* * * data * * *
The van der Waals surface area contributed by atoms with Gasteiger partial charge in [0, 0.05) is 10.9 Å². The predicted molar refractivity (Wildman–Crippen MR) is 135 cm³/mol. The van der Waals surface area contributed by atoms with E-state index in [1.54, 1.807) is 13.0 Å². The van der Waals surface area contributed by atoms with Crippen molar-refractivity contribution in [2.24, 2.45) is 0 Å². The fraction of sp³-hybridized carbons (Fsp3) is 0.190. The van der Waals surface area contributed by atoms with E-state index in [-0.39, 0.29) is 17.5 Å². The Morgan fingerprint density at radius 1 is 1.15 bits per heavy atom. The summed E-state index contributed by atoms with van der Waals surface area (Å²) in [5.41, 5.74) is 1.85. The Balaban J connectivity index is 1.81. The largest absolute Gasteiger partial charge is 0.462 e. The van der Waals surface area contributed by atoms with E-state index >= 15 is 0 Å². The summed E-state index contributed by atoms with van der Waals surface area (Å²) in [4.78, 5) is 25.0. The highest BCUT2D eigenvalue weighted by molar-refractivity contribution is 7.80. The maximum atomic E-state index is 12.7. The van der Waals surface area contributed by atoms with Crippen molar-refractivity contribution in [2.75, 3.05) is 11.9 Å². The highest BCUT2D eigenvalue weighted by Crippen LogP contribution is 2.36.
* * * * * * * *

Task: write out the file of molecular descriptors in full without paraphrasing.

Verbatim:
The van der Waals surface area contributed by atoms with Gasteiger partial charge in [0, 0.05) is 10.9 Å². The predicted molar refractivity (Wildman–Crippen MR) is 135 cm³/mol. The van der Waals surface area contributed by atoms with E-state index in [1.54, 1.807) is 13.0 Å². The van der Waals surface area contributed by atoms with Crippen molar-refractivity contribution in [2.24, 2.45) is 0 Å². The fraction of sp³-hybridized carbons (Fsp3) is 0.190. The van der Waals surface area contributed by atoms with E-state index in [-0.39, 0.29) is 17.5 Å². The Morgan fingerprint density at radius 1 is 1.15 bits per heavy atom. The summed E-state index contributed by atoms with van der Waals surface area (Å²) in [5.41, 5.74) is 1.85. The Balaban J connectivity index is 1.81. The largest absolute Gasteiger partial charge is 0.462 e. The van der Waals surface area contributed by atoms with E-state index >= 15 is 0 Å². The summed E-state index contributed by atoms with van der Waals surface area (Å²) in [4.78, 5) is 25.0. The highest BCUT2D eigenvalue weighted by molar-refractivity contribution is 7.80. The maximum atomic E-state index is 12.7. The van der Waals surface area contributed by atoms with Crippen molar-refractivity contribution in [2.75, 3.05) is 11.9 Å². The highest BCUT2D eigenvalue weighted by Crippen LogP contribution is 2.36.